Therefore, materials and minerals that are isotropic have similar properties in all directions. They are independent of the direction. All the chemical bonds within such a material are identical regardless of the direction. For example, amorphous solids are materials that exhibit isotropy. The kinetic theory of motion suggests that molecules move randomly in any direction. As such, these molecules at any given time show isotropy by moving in a similar direction.
Take into consideration isotropic materials such as symmetrical cubic crystals and amorphous solids like glass. Not all the properties of cubic crystals display isotropy. They only display isotropy based on their pyroelectric effects and electrical conductivity.
When the light goes through an isotropic material or mineral, they may appear dark or remain dark. This is because the uniformity of the structure of the mineral prevents light from dispersing in different directions. The light does not affect the mineral’s polarization or direction of light.
In terms of application, isotropic material is in a number of industries such as physics, mathematics, materials science, economics, geography, and biology.
Coming to anisotropic, as a word it has different meanings depending on the subject of use. For instance, in medicine anisotropy is used when discussing the process of producing ultrasound images. The electrical properties of sedimentary materials, on the other hand, differ from one direction to another.In NMR spectroscopy, anisotropic systems refer to those molecules that have a high electron density. In fluorescence spectroscopy, the measurement of fluorescence polarization is though anisotropy to come up with molecular structures.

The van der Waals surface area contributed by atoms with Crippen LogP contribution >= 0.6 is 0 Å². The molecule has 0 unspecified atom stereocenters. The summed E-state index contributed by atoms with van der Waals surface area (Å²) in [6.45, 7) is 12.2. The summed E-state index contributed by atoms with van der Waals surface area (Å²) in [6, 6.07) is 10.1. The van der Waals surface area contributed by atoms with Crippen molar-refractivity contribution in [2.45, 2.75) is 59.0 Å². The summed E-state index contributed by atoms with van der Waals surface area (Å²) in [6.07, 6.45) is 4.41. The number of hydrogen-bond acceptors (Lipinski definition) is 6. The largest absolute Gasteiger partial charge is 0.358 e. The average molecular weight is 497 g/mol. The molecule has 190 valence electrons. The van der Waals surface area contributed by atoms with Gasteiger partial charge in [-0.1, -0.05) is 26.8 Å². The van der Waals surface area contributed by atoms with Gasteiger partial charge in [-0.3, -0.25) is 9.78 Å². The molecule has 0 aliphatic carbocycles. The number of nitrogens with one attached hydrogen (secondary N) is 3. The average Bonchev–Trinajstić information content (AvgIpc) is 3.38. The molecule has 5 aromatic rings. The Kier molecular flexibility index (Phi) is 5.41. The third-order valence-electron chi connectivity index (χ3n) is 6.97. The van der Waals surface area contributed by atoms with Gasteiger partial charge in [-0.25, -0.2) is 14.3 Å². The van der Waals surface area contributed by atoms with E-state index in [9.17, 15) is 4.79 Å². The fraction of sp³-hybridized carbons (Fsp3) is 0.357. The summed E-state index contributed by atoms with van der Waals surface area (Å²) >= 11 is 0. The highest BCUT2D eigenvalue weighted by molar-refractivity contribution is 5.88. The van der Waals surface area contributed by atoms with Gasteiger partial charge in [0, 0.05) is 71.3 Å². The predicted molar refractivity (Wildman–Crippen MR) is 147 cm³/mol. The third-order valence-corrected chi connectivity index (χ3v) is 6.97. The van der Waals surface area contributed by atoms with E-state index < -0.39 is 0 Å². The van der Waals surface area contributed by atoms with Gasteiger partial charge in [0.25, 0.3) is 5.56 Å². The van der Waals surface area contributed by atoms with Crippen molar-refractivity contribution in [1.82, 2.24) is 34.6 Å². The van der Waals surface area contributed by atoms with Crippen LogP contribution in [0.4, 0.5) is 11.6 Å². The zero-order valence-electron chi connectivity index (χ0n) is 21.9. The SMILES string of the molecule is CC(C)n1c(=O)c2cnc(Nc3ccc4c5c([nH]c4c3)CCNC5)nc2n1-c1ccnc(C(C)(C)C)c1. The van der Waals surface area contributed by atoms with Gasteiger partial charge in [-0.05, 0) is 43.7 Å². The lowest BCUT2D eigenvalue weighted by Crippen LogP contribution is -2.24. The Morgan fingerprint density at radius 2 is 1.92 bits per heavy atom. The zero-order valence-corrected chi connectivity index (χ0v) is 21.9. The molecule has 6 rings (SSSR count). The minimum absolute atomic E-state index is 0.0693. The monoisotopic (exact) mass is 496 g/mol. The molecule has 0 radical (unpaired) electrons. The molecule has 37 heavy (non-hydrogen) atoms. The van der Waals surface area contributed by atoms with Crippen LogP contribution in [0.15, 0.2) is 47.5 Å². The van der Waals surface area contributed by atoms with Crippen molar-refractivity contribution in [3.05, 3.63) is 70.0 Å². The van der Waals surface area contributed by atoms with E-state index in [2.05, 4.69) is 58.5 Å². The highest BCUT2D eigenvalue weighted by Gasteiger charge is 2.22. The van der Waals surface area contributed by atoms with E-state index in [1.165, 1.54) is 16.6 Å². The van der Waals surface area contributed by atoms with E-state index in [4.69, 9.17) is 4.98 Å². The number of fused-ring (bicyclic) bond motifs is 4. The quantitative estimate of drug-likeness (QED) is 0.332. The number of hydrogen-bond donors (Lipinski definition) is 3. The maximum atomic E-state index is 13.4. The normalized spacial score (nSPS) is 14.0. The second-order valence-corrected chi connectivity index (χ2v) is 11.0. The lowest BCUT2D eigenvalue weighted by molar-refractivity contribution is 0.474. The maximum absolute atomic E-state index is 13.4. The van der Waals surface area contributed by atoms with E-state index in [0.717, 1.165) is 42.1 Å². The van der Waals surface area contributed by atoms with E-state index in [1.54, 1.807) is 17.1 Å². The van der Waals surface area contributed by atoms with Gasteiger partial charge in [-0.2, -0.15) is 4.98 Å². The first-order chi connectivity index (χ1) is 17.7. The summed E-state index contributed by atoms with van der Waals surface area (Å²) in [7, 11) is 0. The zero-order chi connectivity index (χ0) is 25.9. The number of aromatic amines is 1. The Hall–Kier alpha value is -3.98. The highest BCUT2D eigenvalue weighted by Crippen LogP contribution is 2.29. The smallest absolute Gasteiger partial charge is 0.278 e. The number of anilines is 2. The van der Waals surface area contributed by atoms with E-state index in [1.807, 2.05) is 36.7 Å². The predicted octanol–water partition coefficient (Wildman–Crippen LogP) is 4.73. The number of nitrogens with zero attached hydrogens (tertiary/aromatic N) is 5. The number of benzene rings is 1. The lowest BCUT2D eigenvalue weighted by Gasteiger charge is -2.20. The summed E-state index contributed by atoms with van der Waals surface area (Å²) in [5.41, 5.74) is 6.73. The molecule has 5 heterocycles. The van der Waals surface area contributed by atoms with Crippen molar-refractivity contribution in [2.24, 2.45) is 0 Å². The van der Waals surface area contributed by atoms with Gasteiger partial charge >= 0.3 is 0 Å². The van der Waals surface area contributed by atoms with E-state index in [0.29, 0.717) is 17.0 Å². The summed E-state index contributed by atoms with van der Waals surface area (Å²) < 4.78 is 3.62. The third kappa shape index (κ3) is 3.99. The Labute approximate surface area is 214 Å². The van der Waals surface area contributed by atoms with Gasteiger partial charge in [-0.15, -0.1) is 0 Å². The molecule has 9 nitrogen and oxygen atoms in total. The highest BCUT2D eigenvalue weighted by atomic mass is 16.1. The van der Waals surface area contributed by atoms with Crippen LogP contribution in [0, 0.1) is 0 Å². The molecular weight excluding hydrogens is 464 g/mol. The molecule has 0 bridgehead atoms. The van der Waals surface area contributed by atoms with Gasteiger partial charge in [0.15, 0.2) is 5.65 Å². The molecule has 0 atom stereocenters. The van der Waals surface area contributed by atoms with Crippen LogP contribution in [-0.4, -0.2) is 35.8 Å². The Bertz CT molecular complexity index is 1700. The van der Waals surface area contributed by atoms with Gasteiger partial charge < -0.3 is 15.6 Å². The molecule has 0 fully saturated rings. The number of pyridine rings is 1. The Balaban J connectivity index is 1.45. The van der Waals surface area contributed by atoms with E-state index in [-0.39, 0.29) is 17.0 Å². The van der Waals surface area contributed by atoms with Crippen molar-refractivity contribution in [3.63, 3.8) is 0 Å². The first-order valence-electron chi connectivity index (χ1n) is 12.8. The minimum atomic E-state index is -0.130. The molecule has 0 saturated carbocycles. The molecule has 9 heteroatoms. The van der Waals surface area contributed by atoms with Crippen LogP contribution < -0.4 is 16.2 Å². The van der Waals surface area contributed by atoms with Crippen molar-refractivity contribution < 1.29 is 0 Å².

Anisotropic materials are more common in nature in comparison to isotropic materials. This is because most materials have a great disparity in the orientation of their atoms.With the exception of cubic crystals, other crystals are anisotropic with varying refractive indices. The transmission of light in these crystals is therefore affected. The application of most anisotropic crystals is in optics through an application such as polarization, wedges, and optical waveplates among others. Other examples of anisotropic materials include wood and their composites. The interior part of plant cells is anisotropic because of the intracellular organelles.
Furthermore, a material is anisotropic if it allows light to pass through. Due to the different refractive indices, this can lead to a double refraction effect that is either uniaxial or biaxial. Uniaxial refers to light splitting into one optical axis, whereas biaxial refers to light splitting in two different directions.